I attended the Made In America festival two weeks ago, and I had a blast! I have been absolutely dying to write this recap and share some of my photos and videos because I want y'all to be in on the action! Don't worry, I gotchu!
This festival, created by Shawn "Jay Z" Carter and his business associate, Steve Stoute and inaugurated in 2012, occurs annually during Labor Day weekend in Philadelphia, PA. In it's fourth installment, the weather was perfect: sunny with zero chance of precipitation, and my skin was loving it! Summer over? NOPE.
The festival raised the bar from previous years - issuing a free, helpful app and even streaming the performances on the Rocky and Liberty stages for free on TIDAL - and went down as the most attended year in its short history. A record-setting 140,000 people made their way to the Benjamin Franklin Parkway during the 2-day festival.
When the artist announcement came in June, music fans rejoiced as this year listed the most relevant and diverse lineup yet. 2015 brought a range of up-and-coming artists and seasoned musicians, a showcase of Philadelphia artists, and a heavy rap, rock and EDM influence. The lineup this year featured more than 60 performers on five stages, including Big Sean, J Cole, Santigold, Action Bronson, Jidenna, Fabolous, Lola Wolf, Bassnectar, Nick Jonas, Modest Mouse and lots more; the headlining acts were Beyoncé and The Weeknd.
I was lucky enough to be able to take my DSLR into the venue thanks to the nice security. Use your #blackgirlmagic, ladies! However, MVP goes to my selfie stick!
Here are 5 memorable moments from that weekend:
1. Fairground Tingz Amidst the Dense Crowd
A skate park was close to the entrance and located right next to the Skate stage. There was a two-story Budweiser bar on wheels in the middle of the four-lane throughway, with food trucks flagged on one side and bathrooms on the other. There was a carousel too but apparently it was easy to miss, as I did not notice it until the second night. Shea Moisture had a booth, with a steeply-priced pop-up hair salon. Water cost $3/bottle, but there were refilling stations throughout the venue. Good luck getting through the crowd to get to one though. If you wanted a little alcohol in your system, beer cost $12.
The stages had incredible views of the museums and of downtown Philadelphia, yet I need to make mention that while it was an awesome branding opportunity, the addition of the fifth stage - the Tidal stage - did not work very well. It was positioned in the middle of the main walkway and hindered people from getting across to the other stages. It left the reduced pockets of space too dense to move and clogged traffic. The organizers will need to take a look at the practical logistics and possible growth of the festival - the congestion, especially on Sunday, may signal that the festival is nearing its limits at Ben Franklin Parkway.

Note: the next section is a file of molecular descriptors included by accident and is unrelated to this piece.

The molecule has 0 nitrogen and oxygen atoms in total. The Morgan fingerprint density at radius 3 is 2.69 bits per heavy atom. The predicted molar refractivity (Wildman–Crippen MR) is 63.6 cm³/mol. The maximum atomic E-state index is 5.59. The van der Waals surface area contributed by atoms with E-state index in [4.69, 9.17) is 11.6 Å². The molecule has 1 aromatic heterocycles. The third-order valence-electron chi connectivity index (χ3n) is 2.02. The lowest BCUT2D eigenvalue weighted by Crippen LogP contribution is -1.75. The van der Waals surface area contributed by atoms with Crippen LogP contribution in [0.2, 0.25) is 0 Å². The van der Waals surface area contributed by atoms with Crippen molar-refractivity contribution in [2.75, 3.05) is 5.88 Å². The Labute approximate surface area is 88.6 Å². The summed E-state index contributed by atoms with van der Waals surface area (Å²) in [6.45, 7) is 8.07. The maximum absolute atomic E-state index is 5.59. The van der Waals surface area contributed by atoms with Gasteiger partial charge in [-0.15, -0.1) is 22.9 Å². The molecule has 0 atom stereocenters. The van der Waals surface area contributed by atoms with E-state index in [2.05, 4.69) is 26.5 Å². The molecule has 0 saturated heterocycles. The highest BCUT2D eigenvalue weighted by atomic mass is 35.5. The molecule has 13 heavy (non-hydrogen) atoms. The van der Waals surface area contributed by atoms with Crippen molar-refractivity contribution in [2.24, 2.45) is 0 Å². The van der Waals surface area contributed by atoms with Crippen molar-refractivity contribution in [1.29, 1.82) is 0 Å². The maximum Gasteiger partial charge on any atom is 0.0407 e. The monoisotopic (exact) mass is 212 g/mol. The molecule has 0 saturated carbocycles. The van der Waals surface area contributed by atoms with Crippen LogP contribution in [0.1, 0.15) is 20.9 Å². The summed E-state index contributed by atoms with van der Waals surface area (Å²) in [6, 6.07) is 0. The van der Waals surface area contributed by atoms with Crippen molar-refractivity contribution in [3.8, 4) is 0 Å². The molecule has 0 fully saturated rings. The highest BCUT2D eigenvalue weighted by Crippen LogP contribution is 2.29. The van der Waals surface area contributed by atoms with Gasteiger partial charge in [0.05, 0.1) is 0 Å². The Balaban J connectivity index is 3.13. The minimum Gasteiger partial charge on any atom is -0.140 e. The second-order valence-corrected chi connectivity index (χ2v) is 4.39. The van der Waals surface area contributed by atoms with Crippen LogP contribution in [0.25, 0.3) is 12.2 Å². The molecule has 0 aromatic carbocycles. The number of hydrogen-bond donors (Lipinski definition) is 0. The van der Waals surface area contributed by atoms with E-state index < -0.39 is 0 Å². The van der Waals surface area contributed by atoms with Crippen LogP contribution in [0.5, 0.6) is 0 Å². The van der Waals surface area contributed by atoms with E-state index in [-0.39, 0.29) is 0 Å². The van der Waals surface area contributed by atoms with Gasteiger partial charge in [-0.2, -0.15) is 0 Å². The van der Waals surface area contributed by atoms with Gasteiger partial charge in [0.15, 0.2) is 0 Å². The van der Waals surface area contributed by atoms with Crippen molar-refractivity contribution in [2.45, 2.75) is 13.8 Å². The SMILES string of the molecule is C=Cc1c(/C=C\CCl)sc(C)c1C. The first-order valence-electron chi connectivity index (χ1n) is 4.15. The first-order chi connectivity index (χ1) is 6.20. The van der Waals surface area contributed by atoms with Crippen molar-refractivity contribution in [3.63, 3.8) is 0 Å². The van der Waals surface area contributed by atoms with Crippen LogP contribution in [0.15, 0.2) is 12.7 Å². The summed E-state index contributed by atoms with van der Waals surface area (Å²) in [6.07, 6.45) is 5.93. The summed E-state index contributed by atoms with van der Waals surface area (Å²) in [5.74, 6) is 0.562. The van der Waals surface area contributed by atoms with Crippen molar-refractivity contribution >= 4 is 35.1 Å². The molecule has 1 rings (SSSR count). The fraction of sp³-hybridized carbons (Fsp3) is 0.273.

2. Hip Hop Reigned Supreme
If there was one music genre that seemed unfairly represented, it was hip hop. No complaints here! The Made in America line up showcased some of the old, new and popular talent in that genre.
J Cole returned after what I heard was a successful performance last year, but this time his act was bigger, he drew in one of the most insane crowds and he commanded the main Rocky stage like few rappers I've watched perform.
His hour-long set predominantly featured music from his recently released number-one record, 2014 Forest Hills Drive. But he did not forget his early fans when he performed his older tracks that we all knew and loved, including "Lights Please", "Nobody's Perfect" "Work Out" and "Can't Get Enough". He closed his set with the sultry "Power Trip". He fed off the energy of the crowd, departed the stage too early and left us wanting more.
He wasn’t the only rapper who gave his all on the stage that weekend. Future drew gigantic crowds to the Liberty Stage, prompting fervent chanting and jumping from the most energetic in the crowd. I was right there along with them when he served hit after hit - "Magic", "F*ck Up Some Commas", "Move That Dope", "Tony Montana" and "Same Damn Time" and at the peak of my trap high, I was screaming "God blessin' all the trap n****s!" with the best of them. The only song he didn't do that I would have loved (or maybe I missed it while I was making my way to see Big Sean) was "Turn On The Lights". Aint nothin' like a trap love song. I'm not in the Future hive, but one cannot deny his knack for catchy hooks.
G-Eazy, Action Bronson and Fabolous (who brought out Freeway) played earlier in the day and I missed them but reports say they were good.
After the summer Meek Mill has had, his Philly homecoming was quite anticipated. The crowd was energized; in my opinion, it was because he did a slew of rap covers - from Fetty Wap to Bobby Shmurda. I do not know his catalog well, but I remember him performing only three songs of his that I recognized - "Ima Boss, "House Party" and "All Eyes On You". The crowd cooed when his adorable son whipped and nae nae'd and then practically lost their mind when Nicki Minaj came out on stage (bag in hand...) to perform their summer anthem. Is "All Eyes On You" the new "'03 Bonnie & Clyde"?